Tuesday, February 25, 2014

I Missed the Better Metaphor

One picture is worth a thousand words.  So said, well, we’re not sure, but generally, the saying is attributed to an advertising guy in the early 1900's, who attributed it to an unnamed Japanese philosopher.

Today there’s an evocative photograph on the Weather Channel’s site from photographer Jonathan Pow.  I can’t find the picture anywhere else than on someone’s FB share, so I don’t know if it was genuinely a photograph of a found visual (as opposed to something created then photographed), but the photo is evocative.

It shows more than thirty unexploded ordinance lying on a beach on a sunny day.  The picture on FB, at least, was attached to a Weather Channel article on sightings of unexploded WWII bombs on British beaches in the wake of recent flooding there.

In the round of FB comments, one gentleman spoke eloquently from the Native American tradition of the unhealed memories these unexploded bombs probably represent to many who lived through those times, calling we younger ones to patient listening.

His reaction is so much gentler than my own as I behold this visual.

If this be a metaphor, the images that arise in my own mind are of the cost well into an unknown future of the bombs of all kinds we humans make . . . the literal bombs and land mines that explode unsuspecting children into history . . . the waste of war that is witnessed by its debris . . . the monuments to our colossal pride and foolishness that are the rusted leavings of an invading conqueror . . .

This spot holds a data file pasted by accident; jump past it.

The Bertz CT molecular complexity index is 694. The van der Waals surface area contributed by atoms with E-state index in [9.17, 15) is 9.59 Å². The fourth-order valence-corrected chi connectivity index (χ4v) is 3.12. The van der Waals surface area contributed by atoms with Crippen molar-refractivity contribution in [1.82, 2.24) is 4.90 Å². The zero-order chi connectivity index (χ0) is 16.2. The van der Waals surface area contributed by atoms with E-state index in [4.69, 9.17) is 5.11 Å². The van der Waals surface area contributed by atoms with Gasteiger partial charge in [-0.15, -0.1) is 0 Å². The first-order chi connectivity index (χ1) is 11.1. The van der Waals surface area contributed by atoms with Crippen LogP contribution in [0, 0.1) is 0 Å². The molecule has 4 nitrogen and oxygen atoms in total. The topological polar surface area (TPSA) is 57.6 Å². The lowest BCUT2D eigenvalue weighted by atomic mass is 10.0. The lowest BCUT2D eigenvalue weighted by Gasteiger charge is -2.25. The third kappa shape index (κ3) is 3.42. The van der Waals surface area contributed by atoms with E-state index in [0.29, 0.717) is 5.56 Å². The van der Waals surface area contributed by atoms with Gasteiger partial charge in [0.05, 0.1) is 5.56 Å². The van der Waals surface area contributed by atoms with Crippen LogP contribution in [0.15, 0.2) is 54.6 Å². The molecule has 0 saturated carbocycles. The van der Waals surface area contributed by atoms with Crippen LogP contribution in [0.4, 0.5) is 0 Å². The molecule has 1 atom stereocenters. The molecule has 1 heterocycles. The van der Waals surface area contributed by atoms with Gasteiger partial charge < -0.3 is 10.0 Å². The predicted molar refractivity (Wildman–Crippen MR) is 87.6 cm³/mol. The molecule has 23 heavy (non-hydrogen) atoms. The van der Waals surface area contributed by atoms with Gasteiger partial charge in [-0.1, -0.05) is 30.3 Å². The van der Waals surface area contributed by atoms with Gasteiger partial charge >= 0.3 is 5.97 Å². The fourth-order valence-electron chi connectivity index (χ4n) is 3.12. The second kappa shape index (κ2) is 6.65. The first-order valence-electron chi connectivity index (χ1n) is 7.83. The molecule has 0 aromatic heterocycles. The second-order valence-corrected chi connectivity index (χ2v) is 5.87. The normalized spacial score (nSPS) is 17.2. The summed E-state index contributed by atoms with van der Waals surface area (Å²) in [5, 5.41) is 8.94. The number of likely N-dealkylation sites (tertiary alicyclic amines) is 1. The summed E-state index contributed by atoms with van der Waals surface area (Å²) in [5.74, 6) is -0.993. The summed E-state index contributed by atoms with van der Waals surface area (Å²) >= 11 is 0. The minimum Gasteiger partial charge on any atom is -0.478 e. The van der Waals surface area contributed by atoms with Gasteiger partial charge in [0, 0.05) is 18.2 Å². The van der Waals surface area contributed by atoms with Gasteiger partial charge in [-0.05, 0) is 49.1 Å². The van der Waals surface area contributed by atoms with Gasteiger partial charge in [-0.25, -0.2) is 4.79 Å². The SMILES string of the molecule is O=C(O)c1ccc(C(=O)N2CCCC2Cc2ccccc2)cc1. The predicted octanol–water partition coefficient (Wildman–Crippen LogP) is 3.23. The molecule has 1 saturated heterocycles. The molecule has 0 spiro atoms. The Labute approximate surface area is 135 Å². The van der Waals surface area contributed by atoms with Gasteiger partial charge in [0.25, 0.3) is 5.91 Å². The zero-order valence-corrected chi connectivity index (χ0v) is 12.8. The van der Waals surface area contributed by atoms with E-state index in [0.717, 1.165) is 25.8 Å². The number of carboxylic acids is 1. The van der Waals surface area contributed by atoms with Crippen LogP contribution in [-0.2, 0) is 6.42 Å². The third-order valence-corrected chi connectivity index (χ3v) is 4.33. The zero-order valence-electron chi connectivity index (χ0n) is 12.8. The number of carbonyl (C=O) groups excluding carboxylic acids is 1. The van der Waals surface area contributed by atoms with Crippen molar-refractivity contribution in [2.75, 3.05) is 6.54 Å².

I missed the metaphor of healing entirely . . .

How grateful am I to be reminded that the intrusion of the past into the present, while potentially dangerous, can also be a healing place, that it remains entirely up to us to decide.

So for every gun, every bullet, kept in every old soldier’s dresser drawer . . . for every picture of comrades-in-arms long gone stowed away in a box of papers hidden from daily view . . . for every smoke-filled screen archived safely into a past waiting to be rediscovered . . . here’s praying we decide well, for decide, we do.

No comments:

Post a Comment